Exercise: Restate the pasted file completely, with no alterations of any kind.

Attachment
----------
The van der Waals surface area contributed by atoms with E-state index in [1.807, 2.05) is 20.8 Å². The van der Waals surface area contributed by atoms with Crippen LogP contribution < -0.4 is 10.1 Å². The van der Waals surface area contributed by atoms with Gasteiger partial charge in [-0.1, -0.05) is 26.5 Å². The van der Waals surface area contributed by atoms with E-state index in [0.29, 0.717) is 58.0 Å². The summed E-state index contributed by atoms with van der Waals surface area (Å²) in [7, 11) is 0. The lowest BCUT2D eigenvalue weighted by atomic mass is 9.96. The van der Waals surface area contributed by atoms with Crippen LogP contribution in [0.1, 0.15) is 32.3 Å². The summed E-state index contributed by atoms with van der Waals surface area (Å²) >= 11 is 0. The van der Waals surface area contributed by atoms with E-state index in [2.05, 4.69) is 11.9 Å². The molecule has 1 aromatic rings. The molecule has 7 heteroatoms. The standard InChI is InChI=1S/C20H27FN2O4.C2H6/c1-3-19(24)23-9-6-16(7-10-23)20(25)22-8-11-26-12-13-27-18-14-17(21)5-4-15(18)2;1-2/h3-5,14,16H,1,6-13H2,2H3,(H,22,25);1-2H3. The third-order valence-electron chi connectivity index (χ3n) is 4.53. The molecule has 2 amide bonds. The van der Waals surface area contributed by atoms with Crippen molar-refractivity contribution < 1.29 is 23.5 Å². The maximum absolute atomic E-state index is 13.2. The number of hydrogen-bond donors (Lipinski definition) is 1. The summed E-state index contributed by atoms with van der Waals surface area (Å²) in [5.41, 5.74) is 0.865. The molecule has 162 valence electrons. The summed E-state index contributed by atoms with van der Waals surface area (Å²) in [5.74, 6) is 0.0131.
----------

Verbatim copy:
The van der Waals surface area contributed by atoms with E-state index in [1.807, 2.05) is 20.8 Å². The van der Waals surface area contributed by atoms with Crippen LogP contribution < -0.4 is 10.1 Å². The van der Waals surface area contributed by atoms with Gasteiger partial charge in [-0.1, -0.05) is 26.5 Å². The van der Waals surface area contributed by atoms with E-state index in [0.29, 0.717) is 58.0 Å². The summed E-state index contributed by atoms with van der Waals surface area (Å²) in [7, 11) is 0. The lowest BCUT2D eigenvalue weighted by atomic mass is 9.96. The van der Waals surface area contributed by atoms with Crippen LogP contribution in [0.1, 0.15) is 32.3 Å². The summed E-state index contributed by atoms with van der Waals surface area (Å²) >= 11 is 0. The van der Waals surface area contributed by atoms with E-state index in [2.05, 4.69) is 11.9 Å². The molecule has 1 aromatic rings. The molecule has 7 heteroatoms. The standard InChI is InChI=1S/C20H27FN2O4.C2H6/c1-3-19(24)23-9-6-16(7-10-23)20(25)22-8-11-26-12-13-27-18-14-17(21)5-4-15(18)2;1-2/h3-5,14,16H,1,6-13H2,2H3,(H,22,25);1-2H3. The third-order valence-electron chi connectivity index (χ3n) is 4.53. The molecule has 2 amide bonds. The van der Waals surface area contributed by atoms with Crippen molar-refractivity contribution < 1.29 is 23.5 Å². The maximum absolute atomic E-state index is 13.2. The number of hydrogen-bond donors (Lipinski definition) is 1. The summed E-state index contributed by atoms with van der Waals surface area (Å²) in [5.41, 5.74) is 0.865. The molecule has 162 valence electrons. The summed E-state index contributed by atoms with van der Waals surface area (Å²) in [5.74, 6) is 0.0131.